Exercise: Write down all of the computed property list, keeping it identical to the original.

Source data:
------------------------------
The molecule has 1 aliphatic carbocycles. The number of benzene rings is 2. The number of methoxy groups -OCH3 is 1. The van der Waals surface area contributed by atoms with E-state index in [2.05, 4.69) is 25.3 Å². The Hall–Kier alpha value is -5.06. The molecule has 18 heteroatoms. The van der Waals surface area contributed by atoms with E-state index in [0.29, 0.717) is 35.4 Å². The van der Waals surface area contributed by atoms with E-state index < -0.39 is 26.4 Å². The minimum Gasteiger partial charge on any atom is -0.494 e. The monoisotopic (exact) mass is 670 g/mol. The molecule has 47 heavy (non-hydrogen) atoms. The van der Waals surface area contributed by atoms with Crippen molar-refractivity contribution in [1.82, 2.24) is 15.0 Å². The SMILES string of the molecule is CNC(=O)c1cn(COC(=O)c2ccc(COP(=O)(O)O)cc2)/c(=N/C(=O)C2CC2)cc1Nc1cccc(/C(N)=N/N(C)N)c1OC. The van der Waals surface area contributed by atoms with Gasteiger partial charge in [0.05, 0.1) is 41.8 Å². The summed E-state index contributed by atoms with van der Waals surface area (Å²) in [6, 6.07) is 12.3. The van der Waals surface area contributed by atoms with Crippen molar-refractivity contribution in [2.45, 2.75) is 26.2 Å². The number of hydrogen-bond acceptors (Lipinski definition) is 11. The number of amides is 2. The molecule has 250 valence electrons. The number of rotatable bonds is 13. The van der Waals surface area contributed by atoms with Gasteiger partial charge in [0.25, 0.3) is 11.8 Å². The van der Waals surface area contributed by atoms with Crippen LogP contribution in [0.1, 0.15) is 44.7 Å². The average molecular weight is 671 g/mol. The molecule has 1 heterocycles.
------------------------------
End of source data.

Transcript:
The molecule has 1 aliphatic carbocycles. The number of benzene rings is 2. The number of methoxy groups -OCH3 is 1. The van der Waals surface area contributed by atoms with E-state index in [2.05, 4.69) is 25.3 Å². The Hall–Kier alpha value is -5.06. The molecule has 18 heteroatoms. The van der Waals surface area contributed by atoms with E-state index in [0.29, 0.717) is 35.4 Å². The van der Waals surface area contributed by atoms with E-state index < -0.39 is 26.4 Å². The minimum Gasteiger partial charge on any atom is -0.494 e. The monoisotopic (exact) mass is 670 g/mol. The molecule has 47 heavy (non-hydrogen) atoms. The van der Waals surface area contributed by atoms with Crippen molar-refractivity contribution in [1.82, 2.24) is 15.0 Å². The SMILES string of the molecule is CNC(=O)c1cn(COC(=O)c2ccc(COP(=O)(O)O)cc2)/c(=N/C(=O)C2CC2)cc1Nc1cccc(/C(N)=N/N(C)N)c1OC. The van der Waals surface area contributed by atoms with Gasteiger partial charge in [0.05, 0.1) is 41.8 Å². The summed E-state index contributed by atoms with van der Waals surface area (Å²) in [6, 6.07) is 12.3. The van der Waals surface area contributed by atoms with Crippen molar-refractivity contribution in [2.45, 2.75) is 26.2 Å². The number of hydrogen-bond acceptors (Lipinski definition) is 11. The number of amides is 2. The molecule has 250 valence electrons. The number of rotatable bonds is 13. The van der Waals surface area contributed by atoms with Gasteiger partial charge in [0.25, 0.3) is 11.8 Å². The van der Waals surface area contributed by atoms with Crippen LogP contribution in [0.1, 0.15) is 44.7 Å². The average molecular weight is 671 g/mol. The molecule has 1 heterocycles.